Jeremiah Jagar's Captivated: The Trials of Pamela Smart, on the other hand, explores how the media creates a version of what we're led to believe is true. Taking the sensationalized murder trial of Smart's husband as the premise, Zagar and his team launch an inquiry into the power of storytelling, and how the tropes and conceits that have been passed through the ether from the days of Greek tragedy have informed how we construct narratives to suit our sensibilities. Smart starred in the first televised trial, which, in turn, inspired a made-for-TV movie, then a novel, which, in turn, inspired a film, which in turn informed the recollections of one of the perpetrators as he appears in the documentary today. From the opening and closing scenes, in which a curtains opens and closes on a solitary television screen in the spotlight on a stage, Zagar challenges our compulsion to fictionalize the truth to fit our received notions of storytelling.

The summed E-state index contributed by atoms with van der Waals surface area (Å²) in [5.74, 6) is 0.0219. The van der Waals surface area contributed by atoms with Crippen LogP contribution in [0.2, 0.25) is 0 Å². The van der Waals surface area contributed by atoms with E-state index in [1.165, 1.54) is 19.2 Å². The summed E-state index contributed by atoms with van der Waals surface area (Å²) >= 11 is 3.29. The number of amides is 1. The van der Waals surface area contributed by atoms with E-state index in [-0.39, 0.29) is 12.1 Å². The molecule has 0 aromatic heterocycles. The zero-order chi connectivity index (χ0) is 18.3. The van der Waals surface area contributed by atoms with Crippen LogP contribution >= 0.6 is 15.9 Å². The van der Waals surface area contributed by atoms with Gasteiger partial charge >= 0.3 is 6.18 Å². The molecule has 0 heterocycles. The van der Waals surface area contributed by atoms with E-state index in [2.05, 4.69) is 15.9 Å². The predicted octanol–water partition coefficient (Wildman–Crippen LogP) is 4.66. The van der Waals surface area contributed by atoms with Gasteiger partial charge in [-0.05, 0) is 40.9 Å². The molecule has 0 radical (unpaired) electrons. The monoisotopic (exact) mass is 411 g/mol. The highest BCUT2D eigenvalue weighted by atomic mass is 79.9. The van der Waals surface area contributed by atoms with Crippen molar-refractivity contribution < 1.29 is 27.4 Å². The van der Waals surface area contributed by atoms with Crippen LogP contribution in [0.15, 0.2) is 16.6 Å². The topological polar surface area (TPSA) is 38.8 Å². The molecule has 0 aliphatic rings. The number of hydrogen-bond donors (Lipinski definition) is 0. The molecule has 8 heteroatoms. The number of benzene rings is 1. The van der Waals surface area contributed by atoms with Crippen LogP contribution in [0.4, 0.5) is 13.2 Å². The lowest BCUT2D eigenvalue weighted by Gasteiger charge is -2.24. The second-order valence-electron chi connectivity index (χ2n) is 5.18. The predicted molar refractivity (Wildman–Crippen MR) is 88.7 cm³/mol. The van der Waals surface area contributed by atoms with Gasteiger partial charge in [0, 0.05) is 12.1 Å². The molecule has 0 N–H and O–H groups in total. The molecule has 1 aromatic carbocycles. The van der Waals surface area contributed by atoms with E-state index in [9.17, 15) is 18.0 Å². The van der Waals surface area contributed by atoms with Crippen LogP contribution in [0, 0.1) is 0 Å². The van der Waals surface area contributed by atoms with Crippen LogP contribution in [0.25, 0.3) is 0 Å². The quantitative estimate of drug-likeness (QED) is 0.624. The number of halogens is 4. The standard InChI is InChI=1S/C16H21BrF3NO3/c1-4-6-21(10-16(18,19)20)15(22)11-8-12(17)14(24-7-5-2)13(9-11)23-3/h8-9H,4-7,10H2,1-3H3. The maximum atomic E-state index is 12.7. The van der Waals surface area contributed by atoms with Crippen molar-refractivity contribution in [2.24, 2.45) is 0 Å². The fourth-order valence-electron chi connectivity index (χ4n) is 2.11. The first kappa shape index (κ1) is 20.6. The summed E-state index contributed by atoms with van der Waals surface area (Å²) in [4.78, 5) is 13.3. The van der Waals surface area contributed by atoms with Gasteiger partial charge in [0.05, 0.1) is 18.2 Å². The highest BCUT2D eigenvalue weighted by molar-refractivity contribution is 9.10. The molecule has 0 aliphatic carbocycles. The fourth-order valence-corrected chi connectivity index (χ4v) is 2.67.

One of the most discussed films at Sundance was Jesse Moss' The Overnighters, which earned a Special Jury Prize for "Intuitive Filmmaking." Ostensibly a film that tracks the fortunes and misfortunes of men who make the pilgrimage to oil-rich North Dakota for work, The Overnighters focuses on the Concordia Lutheran Church in Williston, which its pastor, Jay Reinke, has set up as a waystation for these men, who have made the trek from far and wide. But tensions arise between the pastor and his congregation, the town and the town newspaper over the fact that many of these men has less than savory pasts. Reinke, governed by his Christian principles, welcomes these men as "gifts," as broken souls worthy of compassion and redemption. But as pressures mount and loyalties turn, the pastor grapples with his own private conflicts, which, in the end, get the better of him. While Moss sheds light and heat on a boomtown culture, and its negative by-products—loss of family for the migrants, loss of community for the townsfolk, disillusionment for many—he manages to find and follow a deeper story about the struggle to maintain a principled public persona while grappling with the private pain within.